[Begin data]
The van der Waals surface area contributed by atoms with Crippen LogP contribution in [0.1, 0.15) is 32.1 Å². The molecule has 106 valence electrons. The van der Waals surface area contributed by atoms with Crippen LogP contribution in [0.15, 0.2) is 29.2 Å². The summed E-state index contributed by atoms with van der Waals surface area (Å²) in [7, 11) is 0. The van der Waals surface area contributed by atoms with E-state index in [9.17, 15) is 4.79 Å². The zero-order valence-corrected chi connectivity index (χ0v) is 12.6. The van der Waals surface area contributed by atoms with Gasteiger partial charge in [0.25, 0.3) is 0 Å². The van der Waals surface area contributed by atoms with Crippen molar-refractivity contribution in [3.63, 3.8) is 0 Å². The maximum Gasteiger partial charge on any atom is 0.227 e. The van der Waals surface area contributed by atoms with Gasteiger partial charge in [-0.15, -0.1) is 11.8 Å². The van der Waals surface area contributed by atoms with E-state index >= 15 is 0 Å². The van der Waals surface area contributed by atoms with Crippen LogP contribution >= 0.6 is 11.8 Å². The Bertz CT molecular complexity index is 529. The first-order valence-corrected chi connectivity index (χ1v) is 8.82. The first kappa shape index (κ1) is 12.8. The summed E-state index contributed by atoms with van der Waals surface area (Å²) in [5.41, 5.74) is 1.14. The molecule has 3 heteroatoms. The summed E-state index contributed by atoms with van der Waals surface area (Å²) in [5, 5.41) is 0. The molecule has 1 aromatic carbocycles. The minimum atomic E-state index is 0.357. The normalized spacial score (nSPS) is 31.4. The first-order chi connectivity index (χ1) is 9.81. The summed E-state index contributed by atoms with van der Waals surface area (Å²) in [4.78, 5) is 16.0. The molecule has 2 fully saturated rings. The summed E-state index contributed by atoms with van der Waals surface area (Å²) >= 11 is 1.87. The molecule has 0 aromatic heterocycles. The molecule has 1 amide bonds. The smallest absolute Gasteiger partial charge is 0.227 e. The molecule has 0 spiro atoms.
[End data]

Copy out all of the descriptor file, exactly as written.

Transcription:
The van der Waals surface area contributed by atoms with Crippen LogP contribution in [0.1, 0.15) is 32.1 Å². The molecule has 106 valence electrons. The van der Waals surface area contributed by atoms with Crippen LogP contribution in [0.15, 0.2) is 29.2 Å². The summed E-state index contributed by atoms with van der Waals surface area (Å²) in [7, 11) is 0. The van der Waals surface area contributed by atoms with E-state index in [9.17, 15) is 4.79 Å². The zero-order valence-corrected chi connectivity index (χ0v) is 12.6. The van der Waals surface area contributed by atoms with Gasteiger partial charge in [0.25, 0.3) is 0 Å². The van der Waals surface area contributed by atoms with Crippen molar-refractivity contribution in [3.63, 3.8) is 0 Å². The maximum Gasteiger partial charge on any atom is 0.227 e. The van der Waals surface area contributed by atoms with Gasteiger partial charge in [-0.15, -0.1) is 11.8 Å². The van der Waals surface area contributed by atoms with E-state index >= 15 is 0 Å². The van der Waals surface area contributed by atoms with Crippen LogP contribution >= 0.6 is 11.8 Å². The Bertz CT molecular complexity index is 529. The first-order valence-corrected chi connectivity index (χ1v) is 8.82. The first kappa shape index (κ1) is 12.8. The summed E-state index contributed by atoms with van der Waals surface area (Å²) in [5.41, 5.74) is 1.14. The molecule has 3 heteroatoms. The summed E-state index contributed by atoms with van der Waals surface area (Å²) in [5, 5.41) is 0. The molecule has 1 aromatic carbocycles. The minimum atomic E-state index is 0.357. The normalized spacial score (nSPS) is 31.4. The first-order chi connectivity index (χ1) is 9.81. The summed E-state index contributed by atoms with van der Waals surface area (Å²) in [4.78, 5) is 16.0. The molecule has 2 fully saturated rings. The summed E-state index contributed by atoms with van der Waals surface area (Å²) >= 11 is 1.87. The molecule has 0 aromatic heterocycles. The molecule has 1 amide bonds. The smallest absolute Gasteiger partial charge is 0.227 e. The molecule has 0 spiro atoms.